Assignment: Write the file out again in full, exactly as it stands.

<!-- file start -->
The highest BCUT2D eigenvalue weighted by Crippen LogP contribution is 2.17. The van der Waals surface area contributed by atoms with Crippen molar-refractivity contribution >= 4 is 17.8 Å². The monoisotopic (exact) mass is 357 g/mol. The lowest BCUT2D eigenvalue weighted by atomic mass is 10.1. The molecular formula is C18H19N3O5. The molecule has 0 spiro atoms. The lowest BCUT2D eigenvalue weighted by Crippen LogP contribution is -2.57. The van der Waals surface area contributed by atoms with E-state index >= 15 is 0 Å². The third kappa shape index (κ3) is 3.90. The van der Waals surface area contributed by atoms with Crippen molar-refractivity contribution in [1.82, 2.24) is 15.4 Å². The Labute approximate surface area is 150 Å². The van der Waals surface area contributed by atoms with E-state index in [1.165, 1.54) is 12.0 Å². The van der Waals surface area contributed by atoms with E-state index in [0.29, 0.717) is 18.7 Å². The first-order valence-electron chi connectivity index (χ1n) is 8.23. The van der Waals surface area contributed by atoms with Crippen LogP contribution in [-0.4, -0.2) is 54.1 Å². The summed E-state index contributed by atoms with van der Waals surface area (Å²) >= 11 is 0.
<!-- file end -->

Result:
The highest BCUT2D eigenvalue weighted by Crippen LogP contribution is 2.17. The van der Waals surface area contributed by atoms with Crippen molar-refractivity contribution >= 4 is 17.8 Å². The monoisotopic (exact) mass is 357 g/mol. The lowest BCUT2D eigenvalue weighted by atomic mass is 10.1. The molecular formula is C18H19N3O5. The molecule has 0 spiro atoms. The lowest BCUT2D eigenvalue weighted by Crippen LogP contribution is -2.57. The van der Waals surface area contributed by atoms with E-state index >= 15 is 0 Å². The third kappa shape index (κ3) is 3.90. The van der Waals surface area contributed by atoms with Crippen molar-refractivity contribution in [1.82, 2.24) is 15.4 Å². The Labute approximate surface area is 150 Å². The van der Waals surface area contributed by atoms with E-state index in [1.165, 1.54) is 12.0 Å². The van der Waals surface area contributed by atoms with E-state index in [0.29, 0.717) is 18.7 Å². The first-order valence-electron chi connectivity index (χ1n) is 8.23. The van der Waals surface area contributed by atoms with Crippen LogP contribution in [-0.4, -0.2) is 54.1 Å². The summed E-state index contributed by atoms with van der Waals surface area (Å²) >= 11 is 0.